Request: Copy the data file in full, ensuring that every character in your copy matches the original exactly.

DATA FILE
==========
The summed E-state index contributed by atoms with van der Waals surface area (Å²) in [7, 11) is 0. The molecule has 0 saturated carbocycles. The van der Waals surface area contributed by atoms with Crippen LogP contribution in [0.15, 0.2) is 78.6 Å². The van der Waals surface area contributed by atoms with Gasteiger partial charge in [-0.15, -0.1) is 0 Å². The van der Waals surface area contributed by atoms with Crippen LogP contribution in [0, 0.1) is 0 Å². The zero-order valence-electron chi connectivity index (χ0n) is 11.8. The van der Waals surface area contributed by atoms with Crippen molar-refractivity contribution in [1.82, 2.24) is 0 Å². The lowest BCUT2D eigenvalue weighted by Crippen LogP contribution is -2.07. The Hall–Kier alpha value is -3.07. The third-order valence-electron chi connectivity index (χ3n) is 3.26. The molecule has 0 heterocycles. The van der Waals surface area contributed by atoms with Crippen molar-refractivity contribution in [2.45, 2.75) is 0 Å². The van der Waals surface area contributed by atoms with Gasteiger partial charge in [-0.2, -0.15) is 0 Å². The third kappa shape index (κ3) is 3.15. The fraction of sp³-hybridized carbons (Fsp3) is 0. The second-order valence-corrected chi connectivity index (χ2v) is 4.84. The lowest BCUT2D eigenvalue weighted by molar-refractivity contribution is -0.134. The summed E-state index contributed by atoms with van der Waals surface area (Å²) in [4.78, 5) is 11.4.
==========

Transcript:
The summed E-state index contributed by atoms with van der Waals surface area (Å²) in [7, 11) is 0. The molecule has 0 saturated carbocycles. The van der Waals surface area contributed by atoms with Crippen LogP contribution in [0.15, 0.2) is 78.6 Å². The van der Waals surface area contributed by atoms with Gasteiger partial charge in [-0.15, -0.1) is 0 Å². The van der Waals surface area contributed by atoms with Crippen LogP contribution in [0, 0.1) is 0 Å². The zero-order valence-electron chi connectivity index (χ0n) is 11.8. The van der Waals surface area contributed by atoms with Crippen molar-refractivity contribution in [1.82, 2.24) is 0 Å². The lowest BCUT2D eigenvalue weighted by Crippen LogP contribution is -2.07. The Hall–Kier alpha value is -3.07. The third-order valence-electron chi connectivity index (χ3n) is 3.26. The molecule has 0 heterocycles. The van der Waals surface area contributed by atoms with Crippen molar-refractivity contribution in [2.45, 2.75) is 0 Å². The van der Waals surface area contributed by atoms with Gasteiger partial charge in [-0.2, -0.15) is 0 Å². The third kappa shape index (κ3) is 3.15. The fraction of sp³-hybridized carbons (Fsp3) is 0. The second-order valence-corrected chi connectivity index (χ2v) is 4.84. The lowest BCUT2D eigenvalue weighted by molar-refractivity contribution is -0.134. The summed E-state index contributed by atoms with van der Waals surface area (Å²) in [4.78, 5) is 11.4.